The Dow Jones industrial average sank 3.6 percent and the S&P 500 was off 3.4 percent, with both erasing their gains for the year. The tech-heavy Nasdaq, which had been surging, fared even worse, shedding 3.7 percent.
Trump sought to reassure investors following the market close, stressing U.S. public health officials are on top of the threat and suggesting stocks have bottomed out and investors should buy back in:
Larry Kudlow, Trump's top economic adviser, echoed the sentiment in an interview with my colleague Bob Costa:
It’s precarious ground to stake out. Attempting to call a market bottom is a dicey enough task for investment professionals. It’s more difficult amid an unpredictable global health crisis. And there’s arguably little to justify the risk for a president who will be called on to manage the response if the coronavirus defies his reassurances and arrives in the United States as a major problem.
That’s especially true considering the stock market is not the economy. As Deutsche Bank Securities chief economist Torsten Slok recently noted, the share of the population that has benefited from the S&P 500's rise has shrunk since the financial crisis more than a decade ago:
But the president has already firmly established that voters should look to the performance of the stock market as a proxy for his own economic stewardship. Just this month, he boasted about market highs twice on Twitter:
Trump’s kids have gotten in on the act, too:
The president’s preoccupation with the stock market has shaped his response to the coronavirus menace. “On Jan. 31, the same day several airlines suspended flights and the United States announced its escalated response, the Dow Jones industrial average dropped 600 points, or 2 percent. Trump grew concerned that any stronger action by his administration would hurt the economy, and he has told advisers that he does not want the administration to do or say anything that would further spook the markets,” my colleagues Yasmeen Abutaleb and Josh Dawsey reported last week. “He remains worried that any large-scale outbreak could hurt his reelection bid.”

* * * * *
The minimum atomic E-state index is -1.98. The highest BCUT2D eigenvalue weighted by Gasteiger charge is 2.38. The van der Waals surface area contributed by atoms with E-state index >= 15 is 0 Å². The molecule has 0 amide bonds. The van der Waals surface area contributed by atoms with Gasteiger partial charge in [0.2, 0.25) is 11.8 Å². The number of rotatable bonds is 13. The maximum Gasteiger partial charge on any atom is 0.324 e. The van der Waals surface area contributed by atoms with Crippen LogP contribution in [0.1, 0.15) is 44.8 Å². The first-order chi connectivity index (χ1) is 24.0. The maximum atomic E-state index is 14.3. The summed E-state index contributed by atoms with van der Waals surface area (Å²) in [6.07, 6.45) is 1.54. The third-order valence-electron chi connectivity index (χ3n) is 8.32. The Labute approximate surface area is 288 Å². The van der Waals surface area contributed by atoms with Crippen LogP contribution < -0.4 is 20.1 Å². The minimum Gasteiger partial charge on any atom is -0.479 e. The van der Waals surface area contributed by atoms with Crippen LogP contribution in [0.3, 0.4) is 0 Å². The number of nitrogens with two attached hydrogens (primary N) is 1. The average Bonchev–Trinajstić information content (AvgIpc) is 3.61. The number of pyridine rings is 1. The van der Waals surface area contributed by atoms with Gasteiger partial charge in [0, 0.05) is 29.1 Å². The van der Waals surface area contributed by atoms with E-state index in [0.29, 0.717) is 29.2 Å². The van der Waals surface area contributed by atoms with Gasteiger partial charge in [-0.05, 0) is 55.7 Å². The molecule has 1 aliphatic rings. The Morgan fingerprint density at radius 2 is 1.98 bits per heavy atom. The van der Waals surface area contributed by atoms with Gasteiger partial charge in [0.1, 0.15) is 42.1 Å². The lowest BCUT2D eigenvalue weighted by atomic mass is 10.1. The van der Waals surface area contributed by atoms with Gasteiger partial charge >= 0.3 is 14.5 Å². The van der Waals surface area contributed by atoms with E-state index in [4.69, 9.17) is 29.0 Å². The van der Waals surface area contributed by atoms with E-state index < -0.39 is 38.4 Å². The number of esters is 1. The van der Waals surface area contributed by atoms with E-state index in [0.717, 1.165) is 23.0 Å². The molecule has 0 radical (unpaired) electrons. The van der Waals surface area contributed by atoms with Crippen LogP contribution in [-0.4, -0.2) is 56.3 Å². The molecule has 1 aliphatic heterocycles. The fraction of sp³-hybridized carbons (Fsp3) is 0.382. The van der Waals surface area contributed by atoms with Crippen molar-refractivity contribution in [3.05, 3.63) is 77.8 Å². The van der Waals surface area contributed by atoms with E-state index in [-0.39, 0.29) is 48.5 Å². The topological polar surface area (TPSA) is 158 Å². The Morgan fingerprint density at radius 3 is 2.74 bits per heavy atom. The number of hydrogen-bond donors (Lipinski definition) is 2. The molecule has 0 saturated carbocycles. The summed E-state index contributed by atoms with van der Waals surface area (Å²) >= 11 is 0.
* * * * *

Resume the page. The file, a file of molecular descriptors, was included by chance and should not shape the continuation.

Trump has sought to project calm since then, telling Fox News's Sean Hannity earlier this month, “We pretty much shut it down coming in from China.” But “behind the scenes, the Trump administration rushed to expand its response to the coronavirus and rebound from missteps that had drawn the president’s ire and raised questions about the government’s readiness to address the outbreak,” my colleagues Toluse Olorunnipa and Bob Costa report.
Trump’s team remains riven internally about the best path forward, as it eyes the political cost of a longer-term market downturn, per Toluse and Bob. “If he gets a real correction, a 10 to 15 percent down draft in the market, it’d take one of the legs off of a very big part of his reelection campaign,” financier and former Trump hand Anthony Scaramucci tells them.
What course the disease follows, and the fallout for growth abroad and at home, remains anybody’s guess. Treasury Secretary Steven Mnuchin acknowledged as much in a CNBC interview, saying officials need “another three or four weeks to see how the virus reacts until we really have good statistical data.”
But the market action on Monday bore all the hallmarks of a freakout over the virus's toll. Travel companies took some of the toughest pummeling, with American Airlines shares dropping 8.5 percent and Delta Air Lines dropping 6.3 percent. Bleach maker Clorox was a rare bright spot, climbing 1.55 percent, and while Kleenex maker Kimberly Clark, Campbells Soup Co., and Hormel Foods all dipped, they outperformed the broader market.